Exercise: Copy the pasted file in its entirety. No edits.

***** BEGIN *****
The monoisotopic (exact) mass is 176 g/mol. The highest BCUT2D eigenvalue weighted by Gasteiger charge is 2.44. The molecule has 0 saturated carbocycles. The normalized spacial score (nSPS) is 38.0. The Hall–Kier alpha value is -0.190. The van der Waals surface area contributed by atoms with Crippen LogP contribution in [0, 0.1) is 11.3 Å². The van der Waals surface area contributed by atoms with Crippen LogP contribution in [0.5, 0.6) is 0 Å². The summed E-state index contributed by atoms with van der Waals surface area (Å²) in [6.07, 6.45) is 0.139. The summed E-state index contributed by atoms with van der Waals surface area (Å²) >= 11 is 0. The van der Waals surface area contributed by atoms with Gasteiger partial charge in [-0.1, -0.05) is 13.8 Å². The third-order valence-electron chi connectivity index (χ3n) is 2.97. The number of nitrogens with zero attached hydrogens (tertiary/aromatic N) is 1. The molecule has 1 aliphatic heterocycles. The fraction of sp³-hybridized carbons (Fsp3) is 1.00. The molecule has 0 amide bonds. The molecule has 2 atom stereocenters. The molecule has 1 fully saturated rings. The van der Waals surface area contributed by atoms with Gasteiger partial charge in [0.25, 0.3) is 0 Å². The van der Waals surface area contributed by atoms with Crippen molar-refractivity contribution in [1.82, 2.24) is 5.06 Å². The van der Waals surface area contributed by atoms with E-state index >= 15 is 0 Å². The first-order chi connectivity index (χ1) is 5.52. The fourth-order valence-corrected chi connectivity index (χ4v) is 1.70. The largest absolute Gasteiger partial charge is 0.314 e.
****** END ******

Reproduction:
The monoisotopic (exact) mass is 176 g/mol. The highest BCUT2D eigenvalue weighted by Gasteiger charge is 2.44. The molecule has 0 saturated carbocycles. The normalized spacial score (nSPS) is 38.0. The Hall–Kier alpha value is -0.190. The van der Waals surface area contributed by atoms with Crippen LogP contribution in [0, 0.1) is 11.3 Å². The van der Waals surface area contributed by atoms with Crippen LogP contribution in [0.5, 0.6) is 0 Å². The summed E-state index contributed by atoms with van der Waals surface area (Å²) in [6.07, 6.45) is 0.139. The summed E-state index contributed by atoms with van der Waals surface area (Å²) >= 11 is 0. The van der Waals surface area contributed by atoms with Gasteiger partial charge in [-0.1, -0.05) is 13.8 Å². The third-order valence-electron chi connectivity index (χ3n) is 2.97. The number of nitrogens with zero attached hydrogens (tertiary/aromatic N) is 1. The molecule has 1 aliphatic heterocycles. The fraction of sp³-hybridized carbons (Fsp3) is 1.00. The molecule has 0 amide bonds. The molecule has 2 atom stereocenters. The molecule has 1 fully saturated rings. The van der Waals surface area contributed by atoms with Gasteiger partial charge in [0.25, 0.3) is 0 Å². The van der Waals surface area contributed by atoms with Crippen molar-refractivity contribution in [1.82, 2.24) is 5.06 Å². The van der Waals surface area contributed by atoms with E-state index >= 15 is 0 Å². The first-order chi connectivity index (χ1) is 5.52. The fourth-order valence-corrected chi connectivity index (χ4v) is 1.70. The largest absolute Gasteiger partial charge is 0.314 e.